Skip to content
Home » Blog » Beautiful old towns in Germany

Beautiful old towns in Germany


    Photo: Marburg.

    This is my collection of beautiful old historic towns in Germany to use for planning trips. These are places I have either been to, or have on my to-do-list (sadly most are on the latter). This is a work in progress which I will update as I find more examples to add, so it is far from all inclusive.

    The big cities in Germany were almost all heavily damaged in the war (and often rebuilt rather badly), but many smaller towns escaped destruction, and some were rebuilt so well that you would hardly know what had happened.

    There are endless beautiful old towns all over Germany The tricky part is stringing them together (especially by public transport). Some of these are an easy 20 minute train ride from big cities, in other cases arrival by public transport but might be a very slow and require a number of changes across multiple trains and buses.


    I am sure there must be more places in the north of Germany, but my research/experience seems to throw up mostly the south.

    List of towns

    • Bacharach. This was the most impressive of the Middle Rhine Valley towns that I visited.
    • Bad Urach.
    • Bamberg.
    • Bautzen.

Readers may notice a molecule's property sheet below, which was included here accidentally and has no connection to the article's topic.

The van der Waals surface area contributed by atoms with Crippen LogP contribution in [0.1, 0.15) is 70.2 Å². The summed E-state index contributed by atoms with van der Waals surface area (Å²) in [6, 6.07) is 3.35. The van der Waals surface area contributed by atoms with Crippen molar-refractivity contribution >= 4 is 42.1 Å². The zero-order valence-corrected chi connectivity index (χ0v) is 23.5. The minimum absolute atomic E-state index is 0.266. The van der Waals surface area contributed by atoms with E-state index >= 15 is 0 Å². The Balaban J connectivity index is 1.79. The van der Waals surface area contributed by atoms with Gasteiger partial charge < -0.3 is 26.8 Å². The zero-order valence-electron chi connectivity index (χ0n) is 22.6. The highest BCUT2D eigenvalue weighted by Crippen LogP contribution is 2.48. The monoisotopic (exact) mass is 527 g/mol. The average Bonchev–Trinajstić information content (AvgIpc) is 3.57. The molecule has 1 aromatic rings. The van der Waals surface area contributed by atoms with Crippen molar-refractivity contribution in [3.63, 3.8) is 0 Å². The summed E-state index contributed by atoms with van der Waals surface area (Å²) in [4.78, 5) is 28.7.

• Blaubeuren.
    • Celle.
    • Cochem.
    • Constance.
    • Dinkelsbühl.
    • Erfurt.
    • Esslingen am Neckar.
    • Freiburg im Breisgau. Mostly rebuilt after the war, but they did a very good job. I have written more extensively about the Black Forest in this post.
    • Gengenbach.
    • Goslar.
    • Gross Comburg.
    • Gundelsheim. And many of the other wine villages along the Neckar.
    • Hall (Schwäbisch).
    • Heidelberg.
    • Heppenheim.
    • Holm.
    • Husum.
    • Idstein.
    • Korbach.
    • Lauenburg an der Elbe.
    • Lindau.
    • Lübeck.
    • Lüneburg.
    • Marburg. A surprisingly extensive old town that survived the war almost totally untouched.
    • Meersburg.
    • Merkendorf.
    • Miltenberg.
    • Monschau.
    • Mühlhausen.
    • Nördlingen. One of the best examples of remaining city walls.
    • Northeim.
    • Quedlinburg.
    • Regensburg. One of the biggest cities to escape destruction.
    • Rheda-Wiedenbrück.
    • Rothenburg ob der Tauber. It might have been saved from destruction in ground fighting, but it was actually quite badly damaged by an aerial bombing raid.
    • Rüdesheim am Rhine.
    • Sigmaringen.
    • Stralsund.
    • Tübingen.
    • Weikersheim.
    • Wernigerode.
    • Wismar.
    • Wolfach. And the neighbouring villages in the valley such as Hausach, Schiltach.
    • Wurzburg.

    Didn’t make the list

    I haven’t included these, but you might like them.

    • Dresden. I really liked it as a city and it makes a good base for the region, but the reconstructed old town just feels too clean and polished.
    • Hildesheim. Almost totally destroyed in the war.
    • Mittenwald. A nice village, but the Luftmälderei is too sickly sweet for my taste.
    • Nuremburg. Some impressive remains (like the castle), but much of it is rebuilt or post-war.


    For some more ideas:

    Leave a Reply

    Your email address will not be published. Required fields are marked *